|Publication number||US5475566 A|
|Application number||US 08/262,182|
|Publication date||Dec 12, 1995|
|Filing date||Jun 20, 1994|
|Priority date||Jun 20, 1994|
|Publication number||08262182, 262182, US 5475566 A, US 5475566A, US-A-5475566, US5475566 A, US5475566A|
|Inventors||Mark Z. Rada, Colin G. J. Lock, Glenn E. Ferris, Mark A. Jackson|
|Original Assignee||Delco Electronics Corporation|
|Export Citation||BiBTeX, EndNote, RefMan|
|Patent Citations (4), Referenced by (20), Classifications (6), Legal Events (7)|
|External Links: USPTO, USPTO Assignment, Espacenet|
This invention relates to an electrical equipment enclosure and particularly to such an enclosure comprising an assembly of a housing and a case.
In automotive instrument panels individual display or controller components, for example for heater and air conditioner control, are packaged separately from other such components. This allows circuits board dedicated to the function of that component and other circuit elements and their interconnections to be assembled into a protective environment and tested before installation into the instrument panel. Each such component may have manually controlled input knobs or push buttons mounted on a housing having a front panel for use by the vehicle operator, so that wiring or cables are necessary for coupling such front panel devices to the circuit board or other control circuitry within the enclosure. The housing in some cases includes an additional printed circuit board or keyboard mounted on the rear face of the housing parallel to the front panel.
Heretofore it has been known to use a one-piece rigid case having an open end which is married to the housing and secured by a number of screws. A track within the case is provided to slidably accept a circuit board, and a long interconnect cable coupling the housing to the circuit board is stuffed into the case during assembly to the housing. Such an assembly results in loose circuit boards which do not fit securely in the case and additional screws are needed to secure the circuit board. Assembly problems due to so many screws and the long cable are evident, and the cable routing cannot be controlled.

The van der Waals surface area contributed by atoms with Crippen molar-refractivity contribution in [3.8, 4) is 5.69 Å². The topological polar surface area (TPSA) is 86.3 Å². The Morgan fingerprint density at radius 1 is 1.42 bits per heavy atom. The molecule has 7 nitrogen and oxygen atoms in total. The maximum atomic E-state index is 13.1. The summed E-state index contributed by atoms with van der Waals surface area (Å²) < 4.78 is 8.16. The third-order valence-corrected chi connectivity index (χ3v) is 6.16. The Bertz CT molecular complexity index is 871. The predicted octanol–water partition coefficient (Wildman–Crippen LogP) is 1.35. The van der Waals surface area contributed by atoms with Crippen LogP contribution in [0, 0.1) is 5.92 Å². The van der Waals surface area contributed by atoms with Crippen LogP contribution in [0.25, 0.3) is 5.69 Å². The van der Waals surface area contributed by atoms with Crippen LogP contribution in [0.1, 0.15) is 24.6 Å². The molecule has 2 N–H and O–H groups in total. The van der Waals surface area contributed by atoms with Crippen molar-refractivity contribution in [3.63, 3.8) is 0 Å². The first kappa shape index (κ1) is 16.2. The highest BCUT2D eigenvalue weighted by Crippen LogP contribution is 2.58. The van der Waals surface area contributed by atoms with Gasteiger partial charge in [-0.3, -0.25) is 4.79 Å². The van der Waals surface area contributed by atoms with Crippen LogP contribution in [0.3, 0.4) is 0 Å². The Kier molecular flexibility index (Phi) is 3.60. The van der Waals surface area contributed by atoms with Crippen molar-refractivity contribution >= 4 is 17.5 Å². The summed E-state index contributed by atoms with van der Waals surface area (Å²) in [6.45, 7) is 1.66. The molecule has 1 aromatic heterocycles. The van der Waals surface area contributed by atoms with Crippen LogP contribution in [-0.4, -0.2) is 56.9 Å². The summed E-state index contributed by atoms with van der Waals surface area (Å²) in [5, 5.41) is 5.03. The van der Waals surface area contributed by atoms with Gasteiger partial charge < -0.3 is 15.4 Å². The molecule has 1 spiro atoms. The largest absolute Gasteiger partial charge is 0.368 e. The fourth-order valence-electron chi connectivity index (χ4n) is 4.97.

Additional prior structures include a two-piece sheet metal or molded plastic case which allows closure of a cover after the circuit board is installed and the cable is arranged. Such a molded case may have the two case pieces joined at a living hinge to operate in a clamshell fashion. In any event, these enclosure schemes still require a number of screws to hold the circuit board in position and to assemble the case to the housing. In addition, where a key board is used, additional fasteners are used to secure it to the housing. Forming the necessary screw holes in the mounting flanges of a molded case requires expensive molding equipment.
It is therefore an object of the invention to eliminate substantially all the screws in a housing and case enclosure for electrical components. Another object is to improve the ease of assembly of the enclosure. Still another object is to use a casing configuration which can be accomplished with conventional tooling.